When it comes to storage the base level Moto G comes in an 8GB configuration, you'll need to step up to Moto Maker to get the 16GB storage option (which, interestingly doubles the on-board RAM from 1GB to 2GB; it also costs £50 more, starting at £209). You'll lose 4GB of that storage due to operating system and default app installs, but there is microSD support available for storage expansion up to 32GB, which is accessed by removing the rear.
In terms of battery, the new Moto G has seen a slight capacity increase to 2,470mAh. Motorola claims this will offer a full 24 hours of mixed usage, which we didn't quite manage but it'll more than see you through the day without any complaints.
The camera on the original Moto G could easily have been described as an afterthought. It wasn't the best by any stretch of the imagination, and although things improved with the succeeding devices, the Moto G was never really a smartphone to buy for its brilliant snapping skills.
Motorola has upped its game with the third-generation Moto G however, introducing a 13-megapixel sensor on the rear, along with a 5-megapixel sensor on the front. In terms of software, the experience is familiar and logical, sticking to the majority of same Android features, adding just one new function called Night Mode for better low-light shots.
The results are significantly improved compared to its predecessor too, despite some image noise visible in low-light shots – but the Night Mode can help here. Daylight shots are great, presenting lots of detail, while the front-camera doesn't take a bad selfie either (face depending, we suppose).
Within the settings, you can access HDR (high dynamic range), Night Mode, control the flash, and record video rather than stills. This section is also where you will find the focus and exposure control, but it's limited so don't expect any pro-camera-like control.
We got much better shots using what Motorola describes as manual focus, which is actually just the (very useful) ability to move around the autofocus point, allowing you to tap anywhere to shoot. Exposure compensation is then controlled by moving a slider beneath the focus point, to make the image brighter or darker. Be careful, though, as it's easy to get carried away and lose lots of detail.
There is also a 4x digital zoom on board the Moto G, which requires you to drag up and down on screen whether shooting using rear or front cameras. It might have its uses, but digital zoom cuts into the available image resolution, resulting in a smaller file.
The new Moto G runs on Android Lollipop 5.1.1 and it's as close to pure Android as you'll get without buying a Nexus device. Rather than adding a skin on top of the Android system, like many competitors do, Motorola just adds a few of its own app-based bells and whistles, many of which enhance the overall experience rather than hinder it.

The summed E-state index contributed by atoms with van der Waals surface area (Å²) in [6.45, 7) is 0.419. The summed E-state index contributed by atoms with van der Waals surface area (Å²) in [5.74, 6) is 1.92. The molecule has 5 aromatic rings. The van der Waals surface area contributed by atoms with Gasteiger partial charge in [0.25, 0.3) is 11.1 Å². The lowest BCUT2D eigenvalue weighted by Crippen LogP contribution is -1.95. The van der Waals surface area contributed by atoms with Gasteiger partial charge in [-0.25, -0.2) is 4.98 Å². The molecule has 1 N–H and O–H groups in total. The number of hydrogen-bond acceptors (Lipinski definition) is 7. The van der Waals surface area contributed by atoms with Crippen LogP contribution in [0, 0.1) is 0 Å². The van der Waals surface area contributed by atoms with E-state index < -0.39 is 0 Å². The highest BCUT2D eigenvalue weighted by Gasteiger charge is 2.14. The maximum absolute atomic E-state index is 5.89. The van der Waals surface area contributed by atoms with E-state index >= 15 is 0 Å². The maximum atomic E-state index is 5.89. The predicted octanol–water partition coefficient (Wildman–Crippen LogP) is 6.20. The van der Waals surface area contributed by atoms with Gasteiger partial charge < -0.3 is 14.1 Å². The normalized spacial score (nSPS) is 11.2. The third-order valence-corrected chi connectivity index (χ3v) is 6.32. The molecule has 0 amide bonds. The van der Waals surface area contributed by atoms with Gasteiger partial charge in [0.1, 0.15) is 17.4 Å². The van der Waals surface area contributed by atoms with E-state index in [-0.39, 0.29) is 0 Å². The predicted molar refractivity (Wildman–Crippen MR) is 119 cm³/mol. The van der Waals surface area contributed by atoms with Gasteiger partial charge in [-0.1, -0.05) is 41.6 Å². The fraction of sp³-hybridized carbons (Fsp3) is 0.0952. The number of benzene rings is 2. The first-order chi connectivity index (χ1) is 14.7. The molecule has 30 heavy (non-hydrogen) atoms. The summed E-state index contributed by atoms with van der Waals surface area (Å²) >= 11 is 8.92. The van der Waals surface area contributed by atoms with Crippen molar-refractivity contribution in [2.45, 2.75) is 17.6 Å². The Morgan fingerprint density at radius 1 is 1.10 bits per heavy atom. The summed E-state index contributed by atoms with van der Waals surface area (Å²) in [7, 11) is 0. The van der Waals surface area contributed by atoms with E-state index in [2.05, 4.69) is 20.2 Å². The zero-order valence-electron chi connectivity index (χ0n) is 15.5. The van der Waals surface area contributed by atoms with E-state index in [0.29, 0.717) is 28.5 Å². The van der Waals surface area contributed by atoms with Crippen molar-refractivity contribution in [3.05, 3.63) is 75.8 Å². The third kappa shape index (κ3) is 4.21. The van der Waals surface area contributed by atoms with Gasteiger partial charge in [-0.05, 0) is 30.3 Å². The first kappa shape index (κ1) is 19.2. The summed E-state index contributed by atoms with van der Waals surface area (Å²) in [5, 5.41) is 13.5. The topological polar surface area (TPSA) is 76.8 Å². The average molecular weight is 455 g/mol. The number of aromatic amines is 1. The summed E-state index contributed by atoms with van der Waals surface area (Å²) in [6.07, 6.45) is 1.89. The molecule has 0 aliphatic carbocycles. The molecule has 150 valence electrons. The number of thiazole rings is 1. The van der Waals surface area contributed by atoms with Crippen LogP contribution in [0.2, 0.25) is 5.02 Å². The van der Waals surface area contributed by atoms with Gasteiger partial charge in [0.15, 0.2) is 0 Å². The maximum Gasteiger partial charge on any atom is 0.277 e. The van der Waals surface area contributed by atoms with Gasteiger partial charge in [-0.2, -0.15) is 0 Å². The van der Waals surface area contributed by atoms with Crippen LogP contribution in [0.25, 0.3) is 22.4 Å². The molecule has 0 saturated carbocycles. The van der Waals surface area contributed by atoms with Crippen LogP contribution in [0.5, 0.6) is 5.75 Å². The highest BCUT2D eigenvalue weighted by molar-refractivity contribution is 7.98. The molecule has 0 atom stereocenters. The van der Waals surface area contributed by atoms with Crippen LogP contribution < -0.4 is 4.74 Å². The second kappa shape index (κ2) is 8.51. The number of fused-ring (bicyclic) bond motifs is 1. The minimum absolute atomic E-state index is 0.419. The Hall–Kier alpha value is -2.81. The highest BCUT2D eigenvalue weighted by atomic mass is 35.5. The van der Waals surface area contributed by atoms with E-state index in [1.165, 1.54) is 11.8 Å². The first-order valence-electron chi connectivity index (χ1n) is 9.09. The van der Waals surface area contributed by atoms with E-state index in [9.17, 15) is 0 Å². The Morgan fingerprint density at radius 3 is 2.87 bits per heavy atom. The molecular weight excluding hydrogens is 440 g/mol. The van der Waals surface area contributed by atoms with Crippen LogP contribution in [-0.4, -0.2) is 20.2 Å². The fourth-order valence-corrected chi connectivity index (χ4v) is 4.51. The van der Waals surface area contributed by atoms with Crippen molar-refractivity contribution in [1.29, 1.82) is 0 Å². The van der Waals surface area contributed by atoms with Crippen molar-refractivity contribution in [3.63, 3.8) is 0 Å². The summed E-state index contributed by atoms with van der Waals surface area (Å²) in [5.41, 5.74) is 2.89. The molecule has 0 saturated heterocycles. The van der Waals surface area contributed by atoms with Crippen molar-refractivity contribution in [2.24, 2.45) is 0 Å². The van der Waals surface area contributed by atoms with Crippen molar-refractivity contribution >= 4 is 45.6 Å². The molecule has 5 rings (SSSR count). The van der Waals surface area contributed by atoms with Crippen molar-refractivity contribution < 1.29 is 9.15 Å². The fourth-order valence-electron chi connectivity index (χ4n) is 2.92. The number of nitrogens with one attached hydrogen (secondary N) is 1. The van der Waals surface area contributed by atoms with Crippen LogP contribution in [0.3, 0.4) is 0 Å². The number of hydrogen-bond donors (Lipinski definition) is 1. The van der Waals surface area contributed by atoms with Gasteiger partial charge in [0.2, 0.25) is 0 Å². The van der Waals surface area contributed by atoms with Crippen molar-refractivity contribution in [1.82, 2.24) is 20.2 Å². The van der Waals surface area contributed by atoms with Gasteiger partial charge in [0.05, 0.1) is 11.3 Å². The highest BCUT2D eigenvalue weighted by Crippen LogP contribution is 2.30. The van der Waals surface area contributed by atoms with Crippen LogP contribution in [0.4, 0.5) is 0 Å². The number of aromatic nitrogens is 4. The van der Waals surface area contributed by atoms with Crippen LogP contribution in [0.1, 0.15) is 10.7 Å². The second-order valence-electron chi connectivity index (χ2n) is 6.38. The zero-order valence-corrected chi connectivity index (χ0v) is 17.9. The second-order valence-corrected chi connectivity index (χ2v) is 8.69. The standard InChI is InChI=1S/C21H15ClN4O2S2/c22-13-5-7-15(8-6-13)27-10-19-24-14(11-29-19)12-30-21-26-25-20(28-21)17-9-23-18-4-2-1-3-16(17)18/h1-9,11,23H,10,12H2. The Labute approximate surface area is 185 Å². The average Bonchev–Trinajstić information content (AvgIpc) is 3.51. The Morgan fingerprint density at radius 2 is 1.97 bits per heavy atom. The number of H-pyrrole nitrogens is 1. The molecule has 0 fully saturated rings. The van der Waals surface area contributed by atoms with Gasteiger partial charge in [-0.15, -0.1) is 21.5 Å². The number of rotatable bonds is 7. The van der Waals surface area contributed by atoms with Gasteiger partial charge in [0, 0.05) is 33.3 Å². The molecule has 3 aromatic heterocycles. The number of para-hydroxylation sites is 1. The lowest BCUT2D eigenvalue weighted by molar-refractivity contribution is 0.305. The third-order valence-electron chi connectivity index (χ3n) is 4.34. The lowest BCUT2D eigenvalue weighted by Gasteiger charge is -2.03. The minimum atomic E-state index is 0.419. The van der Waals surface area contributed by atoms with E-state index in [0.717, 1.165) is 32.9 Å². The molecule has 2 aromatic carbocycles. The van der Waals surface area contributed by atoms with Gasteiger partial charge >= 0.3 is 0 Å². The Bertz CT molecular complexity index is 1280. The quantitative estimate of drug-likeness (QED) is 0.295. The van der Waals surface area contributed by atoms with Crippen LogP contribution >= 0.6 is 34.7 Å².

If you're swapping from an existing phone to the new Moto G then Moto Migrate, which has been around since the original Moto G, makes it easy to copy over all your information, apps, contacts and so forth.
Elsewhere there's a umbrella Motorola app, comprising Assist, Actions and Display. Actions caters for the gesture shortcuts to access the camera and torch, as we mentioned previously.
Display is new and allows you to see notifications at a glance, without waking up the phone's screen. You won't see notifications if your phone is in a pocket or handbag, face down or if you're on a call, but you will see icons, with more detail accessed by swiping up. It's also possible to ignore notifications by dragging your finger to the right or left edge of the display. Within the Moto app, under Moto Display, you can manage the apps you don't want to appear, as well as set how much of the notification content you want shown.
Assist has been around since the original Moto G – used for setting up presets for you when sleeping, in meetings, or driving – but has had a little makeover this time around. The new version allows you to select places and activities in order to get the Moto G to meet your needs. For example, if you add Work to the list of Assist places and set the location, you can then setup various settings to activate when you are in that location – whether that's a loud or silent ringtone, for example. It's also possible to add any location and rename it, as well as choose specific settings for sleeping and meetings, which was available previously.
An app called Moto Voice was also demonstrated during the new Moto G announcement at the end of July, which is Motorola's version of voice interaction, much like Apple's Siri or Windows' Cortana. However, it isn't available just yet so we will update this review when it arrives and we get a chance to test it out.
It's easy to look at specs and compare the third-gen Moto G to similar devices, but this phone isn't about numbers, it's all about the experience. And as affordable experiences go, it's a true return to the top.
Great software, including some useful Motorola-specific apps, make it a clean and clever device to use, while its decent battery life, water-resistance, improved camera, and the addition of Moto Maker personalisation options really make this Moto G stand out (the cherry finish of this review sample certainly helps too).
However, it's still a chunky device, particularly compared to some of the slender size zero devices available today. And with its highest price tag to date it's arguably slipped beyond the realms of being a truly budget handset. You get more, but you have to pay more.
Even so, the new Moto G is brilliantly refined compared to its predecessors – and we didn't quite love the second, third or even fourth iterations – making for a beautiful smartphone that is as good, if not better, than the original. It's just that better comes with a bigger price.